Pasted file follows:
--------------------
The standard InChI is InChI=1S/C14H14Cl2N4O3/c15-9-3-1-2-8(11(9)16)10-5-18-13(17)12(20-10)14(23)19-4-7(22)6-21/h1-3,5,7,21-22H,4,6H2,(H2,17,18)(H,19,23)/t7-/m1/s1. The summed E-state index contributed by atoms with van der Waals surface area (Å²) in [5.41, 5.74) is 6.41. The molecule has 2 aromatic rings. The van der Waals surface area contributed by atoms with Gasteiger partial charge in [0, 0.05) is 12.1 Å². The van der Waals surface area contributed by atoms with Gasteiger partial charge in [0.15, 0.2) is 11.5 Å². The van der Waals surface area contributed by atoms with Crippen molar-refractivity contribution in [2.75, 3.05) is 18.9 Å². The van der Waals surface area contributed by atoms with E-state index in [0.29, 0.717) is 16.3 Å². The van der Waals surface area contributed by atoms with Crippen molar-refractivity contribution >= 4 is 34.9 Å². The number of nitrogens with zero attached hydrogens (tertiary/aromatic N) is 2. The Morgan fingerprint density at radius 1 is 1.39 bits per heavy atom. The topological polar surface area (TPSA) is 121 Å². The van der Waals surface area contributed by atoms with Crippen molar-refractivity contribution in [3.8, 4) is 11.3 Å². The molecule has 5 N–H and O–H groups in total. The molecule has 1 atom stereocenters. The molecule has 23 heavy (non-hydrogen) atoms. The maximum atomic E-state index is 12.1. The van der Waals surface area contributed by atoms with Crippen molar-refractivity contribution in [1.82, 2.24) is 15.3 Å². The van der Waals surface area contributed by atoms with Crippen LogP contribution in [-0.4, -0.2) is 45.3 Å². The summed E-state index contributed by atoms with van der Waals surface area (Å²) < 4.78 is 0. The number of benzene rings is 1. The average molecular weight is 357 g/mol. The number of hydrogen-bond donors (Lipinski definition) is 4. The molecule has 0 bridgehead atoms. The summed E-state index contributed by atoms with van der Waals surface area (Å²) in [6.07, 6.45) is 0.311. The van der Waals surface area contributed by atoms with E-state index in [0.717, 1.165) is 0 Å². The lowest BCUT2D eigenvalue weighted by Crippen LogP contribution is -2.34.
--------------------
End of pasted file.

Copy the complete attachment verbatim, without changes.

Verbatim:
The standard InChI is InChI=1S/C14H14Cl2N4O3/c15-9-3-1-2-8(11(9)16)10-5-18-13(17)12(20-10)14(23)19-4-7(22)6-21/h1-3,5,7,21-22H,4,6H2,(H2,17,18)(H,19,23)/t7-/m1/s1. The summed E-state index contributed by atoms with van der Waals surface area (Å²) in [5.41, 5.74) is 6.41. The molecule has 2 aromatic rings. The van der Waals surface area contributed by atoms with Gasteiger partial charge in [0, 0.05) is 12.1 Å². The van der Waals surface area contributed by atoms with Gasteiger partial charge in [0.15, 0.2) is 11.5 Å². The van der Waals surface area contributed by atoms with Crippen molar-refractivity contribution in [2.75, 3.05) is 18.9 Å². The van der Waals surface area contributed by atoms with E-state index in [0.29, 0.717) is 16.3 Å². The van der Waals surface area contributed by atoms with Crippen molar-refractivity contribution >= 4 is 34.9 Å². The number of nitrogens with zero attached hydrogens (tertiary/aromatic N) is 2. The Morgan fingerprint density at radius 1 is 1.39 bits per heavy atom. The topological polar surface area (TPSA) is 121 Å². The van der Waals surface area contributed by atoms with Crippen molar-refractivity contribution in [3.8, 4) is 11.3 Å². The molecule has 5 N–H and O–H groups in total. The molecule has 1 atom stereocenters. The molecule has 23 heavy (non-hydrogen) atoms. The maximum atomic E-state index is 12.1. The van der Waals surface area contributed by atoms with Crippen molar-refractivity contribution in [1.82, 2.24) is 15.3 Å². The van der Waals surface area contributed by atoms with Crippen LogP contribution in [-0.4, -0.2) is 45.3 Å². The summed E-state index contributed by atoms with van der Waals surface area (Å²) < 4.78 is 0. The number of benzene rings is 1. The average molecular weight is 357 g/mol. The number of hydrogen-bond donors (Lipinski definition) is 4. The molecule has 0 bridgehead atoms. The summed E-state index contributed by atoms with van der Waals surface area (Å²) in [6.07, 6.45) is 0.311. The van der Waals surface area contributed by atoms with E-state index in [0.717, 1.165) is 0 Å². The lowest BCUT2D eigenvalue weighted by Crippen LogP contribution is -2.34.